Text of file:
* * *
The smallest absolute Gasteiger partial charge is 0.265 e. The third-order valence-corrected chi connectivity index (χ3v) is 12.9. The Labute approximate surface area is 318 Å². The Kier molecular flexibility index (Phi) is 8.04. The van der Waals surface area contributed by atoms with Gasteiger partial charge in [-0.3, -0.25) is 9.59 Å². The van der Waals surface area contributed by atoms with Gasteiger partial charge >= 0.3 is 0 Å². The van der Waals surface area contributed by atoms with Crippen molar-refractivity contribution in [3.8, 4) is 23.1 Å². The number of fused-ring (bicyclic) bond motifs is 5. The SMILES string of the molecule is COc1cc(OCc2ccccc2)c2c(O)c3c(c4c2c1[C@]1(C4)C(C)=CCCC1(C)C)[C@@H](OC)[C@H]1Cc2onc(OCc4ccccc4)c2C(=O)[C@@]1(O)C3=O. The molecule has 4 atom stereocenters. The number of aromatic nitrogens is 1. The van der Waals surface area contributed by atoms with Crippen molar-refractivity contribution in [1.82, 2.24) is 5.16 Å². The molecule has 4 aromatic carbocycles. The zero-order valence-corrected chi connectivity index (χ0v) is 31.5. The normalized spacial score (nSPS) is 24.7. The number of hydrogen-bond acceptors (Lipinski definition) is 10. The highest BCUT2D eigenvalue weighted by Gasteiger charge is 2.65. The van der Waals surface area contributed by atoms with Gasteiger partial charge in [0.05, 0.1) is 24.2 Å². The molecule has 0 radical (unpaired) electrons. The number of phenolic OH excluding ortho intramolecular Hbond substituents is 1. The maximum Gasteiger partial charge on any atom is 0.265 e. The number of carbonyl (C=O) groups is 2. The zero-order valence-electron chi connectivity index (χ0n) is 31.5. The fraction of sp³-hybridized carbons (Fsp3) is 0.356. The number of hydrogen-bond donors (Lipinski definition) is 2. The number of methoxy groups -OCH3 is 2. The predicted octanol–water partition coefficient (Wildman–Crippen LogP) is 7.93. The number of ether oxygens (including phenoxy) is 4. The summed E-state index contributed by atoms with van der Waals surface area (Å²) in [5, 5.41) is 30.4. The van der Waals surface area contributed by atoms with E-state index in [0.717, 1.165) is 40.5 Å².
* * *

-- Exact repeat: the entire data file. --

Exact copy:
The smallest absolute Gasteiger partial charge is 0.265 e. The third-order valence-corrected chi connectivity index (χ3v) is 12.9. The Labute approximate surface area is 318 Å². The Kier molecular flexibility index (Phi) is 8.04. The van der Waals surface area contributed by atoms with Gasteiger partial charge in [-0.3, -0.25) is 9.59 Å². The van der Waals surface area contributed by atoms with Gasteiger partial charge >= 0.3 is 0 Å². The van der Waals surface area contributed by atoms with Crippen molar-refractivity contribution in [3.8, 4) is 23.1 Å². The number of fused-ring (bicyclic) bond motifs is 5. The SMILES string of the molecule is COc1cc(OCc2ccccc2)c2c(O)c3c(c4c2c1[C@]1(C4)C(C)=CCCC1(C)C)[C@@H](OC)[C@H]1Cc2onc(OCc4ccccc4)c2C(=O)[C@@]1(O)C3=O. The molecule has 4 atom stereocenters. The number of aromatic nitrogens is 1. The van der Waals surface area contributed by atoms with Crippen molar-refractivity contribution in [1.82, 2.24) is 5.16 Å². The molecule has 4 aromatic carbocycles. The zero-order valence-corrected chi connectivity index (χ0v) is 31.5. The normalized spacial score (nSPS) is 24.7. The number of hydrogen-bond acceptors (Lipinski definition) is 10. The highest BCUT2D eigenvalue weighted by Gasteiger charge is 2.65. The van der Waals surface area contributed by atoms with Gasteiger partial charge in [0.05, 0.1) is 24.2 Å². The molecule has 0 radical (unpaired) electrons. The number of phenolic OH excluding ortho intramolecular Hbond substituents is 1. The maximum Gasteiger partial charge on any atom is 0.265 e. The number of carbonyl (C=O) groups is 2. The zero-order valence-electron chi connectivity index (χ0n) is 31.5. The fraction of sp³-hybridized carbons (Fsp3) is 0.356. The number of hydrogen-bond donors (Lipinski definition) is 2. The number of methoxy groups -OCH3 is 2. The predicted octanol–water partition coefficient (Wildman–Crippen LogP) is 7.93. The number of ether oxygens (including phenoxy) is 4. The summed E-state index contributed by atoms with van der Waals surface area (Å²) in [5, 5.41) is 30.4. The van der Waals surface area contributed by atoms with E-state index in [0.717, 1.165) is 40.5 Å².